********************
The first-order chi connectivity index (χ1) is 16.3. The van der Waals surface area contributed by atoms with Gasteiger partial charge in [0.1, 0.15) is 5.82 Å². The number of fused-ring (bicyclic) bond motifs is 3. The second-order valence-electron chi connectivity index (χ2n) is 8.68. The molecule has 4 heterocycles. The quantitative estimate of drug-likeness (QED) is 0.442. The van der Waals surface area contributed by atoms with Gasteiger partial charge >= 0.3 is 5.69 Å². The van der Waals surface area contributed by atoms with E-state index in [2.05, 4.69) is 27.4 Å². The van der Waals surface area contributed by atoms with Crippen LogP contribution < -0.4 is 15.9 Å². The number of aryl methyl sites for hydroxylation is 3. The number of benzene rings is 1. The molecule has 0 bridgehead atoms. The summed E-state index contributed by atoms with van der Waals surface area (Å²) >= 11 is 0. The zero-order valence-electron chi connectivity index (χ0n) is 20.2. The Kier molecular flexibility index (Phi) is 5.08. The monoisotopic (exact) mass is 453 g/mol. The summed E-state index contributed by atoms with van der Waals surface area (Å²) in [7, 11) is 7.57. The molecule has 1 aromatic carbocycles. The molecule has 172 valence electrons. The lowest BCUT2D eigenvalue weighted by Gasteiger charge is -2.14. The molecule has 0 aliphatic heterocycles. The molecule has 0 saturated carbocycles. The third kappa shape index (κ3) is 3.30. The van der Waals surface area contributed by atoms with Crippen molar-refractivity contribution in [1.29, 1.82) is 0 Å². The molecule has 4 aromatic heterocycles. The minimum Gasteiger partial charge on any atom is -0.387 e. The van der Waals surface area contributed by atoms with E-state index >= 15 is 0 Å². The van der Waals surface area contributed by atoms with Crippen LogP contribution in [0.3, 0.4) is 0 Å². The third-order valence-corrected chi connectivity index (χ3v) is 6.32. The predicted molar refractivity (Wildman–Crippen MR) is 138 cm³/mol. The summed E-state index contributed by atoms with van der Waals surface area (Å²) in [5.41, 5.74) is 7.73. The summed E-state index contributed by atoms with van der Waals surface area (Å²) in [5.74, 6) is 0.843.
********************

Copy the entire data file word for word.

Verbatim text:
The first-order chi connectivity index (χ1) is 16.3. The van der Waals surface area contributed by atoms with Gasteiger partial charge in [0.1, 0.15) is 5.82 Å². The number of fused-ring (bicyclic) bond motifs is 3. The second-order valence-electron chi connectivity index (χ2n) is 8.68. The molecule has 4 heterocycles. The quantitative estimate of drug-likeness (QED) is 0.442. The van der Waals surface area contributed by atoms with Gasteiger partial charge >= 0.3 is 5.69 Å². The van der Waals surface area contributed by atoms with E-state index in [2.05, 4.69) is 27.4 Å². The van der Waals surface area contributed by atoms with Crippen LogP contribution < -0.4 is 15.9 Å². The number of aryl methyl sites for hydroxylation is 3. The number of benzene rings is 1. The molecule has 0 bridgehead atoms. The summed E-state index contributed by atoms with van der Waals surface area (Å²) >= 11 is 0. The zero-order valence-electron chi connectivity index (χ0n) is 20.2. The Kier molecular flexibility index (Phi) is 5.08. The monoisotopic (exact) mass is 453 g/mol. The summed E-state index contributed by atoms with van der Waals surface area (Å²) in [7, 11) is 7.57. The molecule has 1 aromatic carbocycles. The molecule has 172 valence electrons. The lowest BCUT2D eigenvalue weighted by Gasteiger charge is -2.14. The molecule has 0 aliphatic heterocycles. The molecule has 0 saturated carbocycles. The third kappa shape index (κ3) is 3.30. The van der Waals surface area contributed by atoms with Crippen molar-refractivity contribution in [1.29, 1.82) is 0 Å². The molecule has 4 aromatic heterocycles. The minimum Gasteiger partial charge on any atom is -0.387 e. The van der Waals surface area contributed by atoms with E-state index >= 15 is 0 Å². The van der Waals surface area contributed by atoms with Crippen LogP contribution in [0.3, 0.4) is 0 Å². The third-order valence-corrected chi connectivity index (χ3v) is 6.32. The predicted molar refractivity (Wildman–Crippen MR) is 138 cm³/mol. The summed E-state index contributed by atoms with van der Waals surface area (Å²) in [5.41, 5.74) is 7.73. The summed E-state index contributed by atoms with van der Waals surface area (Å²) in [5.74, 6) is 0.843.